A greenhouse was erected to the east of the house around 1790. Today, it forms the main architectural focus of the park as most of the house is hidden behind greenery. The building, commonly known as the orangery, has three two-storey tracts, whereby the larger, central tract stands out due to its shallow dome. The wings between the tracts are lower structures which were completely covered in glass until the 1930s. A semicircular sloping flowerbed planted with well-tended arrangements of herbaceous perennials and flowers can be found in front of the building. This area affords visitors a first view across the garden and down to the large pond below. The path leads towards a second smaller pond, passing by a fountain which is safeguarded by a grille and surrounded by flowers. Groups of trees and solitary trees provide interesting variety along the path, the gaps between them offering glimpses of the different areas of the garden. An impressive trio of cypresses at the fountain is succeeded by an elm, laburnums, copper beeches, Norway maples, yews and ash trees. The stock of trees and shrubs has been continually replenished up to recent times with exotic species often being added, including Judas trees, bird cherries and Japanese flowering cherries.
An avenue of large-leaved linden trees on the northern shore of the upper pond leads to the former animal enclosure, the “Wildcamp” (“Game Camp”), which today serves as pastureland for cattle. To the side of the rows of trees is a densely-planted zone of trees and shrubs where Turk’s cap lilies flower in summer. Two larch trees here mark a cenotaph – a small empty grave with a cover like an old sarcophagus lid. This small structure, which is reminiscent of similar architectural pieces in the Wilhelmshöhe park in Kassel, is the last remaining item of several small objects typical of the period which were originally located in the park.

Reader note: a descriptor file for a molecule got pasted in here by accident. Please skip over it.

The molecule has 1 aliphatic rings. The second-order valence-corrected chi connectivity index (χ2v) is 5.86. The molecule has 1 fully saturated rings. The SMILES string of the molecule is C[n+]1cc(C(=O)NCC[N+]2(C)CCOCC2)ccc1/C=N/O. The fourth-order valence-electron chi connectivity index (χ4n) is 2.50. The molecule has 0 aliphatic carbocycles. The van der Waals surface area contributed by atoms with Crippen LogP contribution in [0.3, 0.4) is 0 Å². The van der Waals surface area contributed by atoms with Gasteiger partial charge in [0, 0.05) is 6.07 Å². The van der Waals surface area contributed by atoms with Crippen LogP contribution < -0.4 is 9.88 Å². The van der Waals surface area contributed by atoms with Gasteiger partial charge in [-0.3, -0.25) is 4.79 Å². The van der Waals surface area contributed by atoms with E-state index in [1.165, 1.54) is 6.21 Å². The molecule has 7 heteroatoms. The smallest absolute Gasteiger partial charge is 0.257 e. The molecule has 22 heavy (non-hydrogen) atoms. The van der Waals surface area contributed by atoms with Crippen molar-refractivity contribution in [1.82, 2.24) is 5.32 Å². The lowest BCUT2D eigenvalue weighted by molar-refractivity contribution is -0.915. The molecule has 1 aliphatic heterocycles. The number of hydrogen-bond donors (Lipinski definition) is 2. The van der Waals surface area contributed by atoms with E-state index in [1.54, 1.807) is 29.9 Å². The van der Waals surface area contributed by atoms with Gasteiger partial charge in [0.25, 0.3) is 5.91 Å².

The rectangular pond with its small tree-covered island is a special design feature of the park. Narrow paths wind their way between carefully positioned basalt steles to a viewing and resting point further up the slope. The water flows out of the pond and into a basin, running down a small cascade which is likewise bordered by basalt stones. From here, it flows underneath the ground and into the large pond. The path continues along the bank of the pond, which is planted spaciously with weeping willows, birches and other trees and groups of trees. Looking across the area of water, it is possible to see groups of trees on the opposite shore and the ground rising from them as far as the edge of the woods. After the pond, visitors come to the “tea pavilion”, an open octagonal wooden structure surrounded by ornamental shrubs and a herbaceous border. The park, pond and “orangery” can be seen again from this spot at the eastern edge of the park.
The “Geibel Temple”, a wooden pavilion on a hill above the estate, offers a view from higher ground. The pavilion is dedicated to the composer of the May song. Visitors can look southwards across the garden, water and golf course and let their gaze wander further across woods and fields to the two Gudenberge hills beyond.
Owner: Family von der Malsburg
Opening times: open all year
- Tea Room / Restaurant: no
- WC: no
- Parking: on the road
- Benches: yes
- Average visitor duration: 30 minutes
- Accessibility: The main paths are suitable for visitors with limited mobility.
- Dogs are to be kept on a short leash. Use your poop scoop.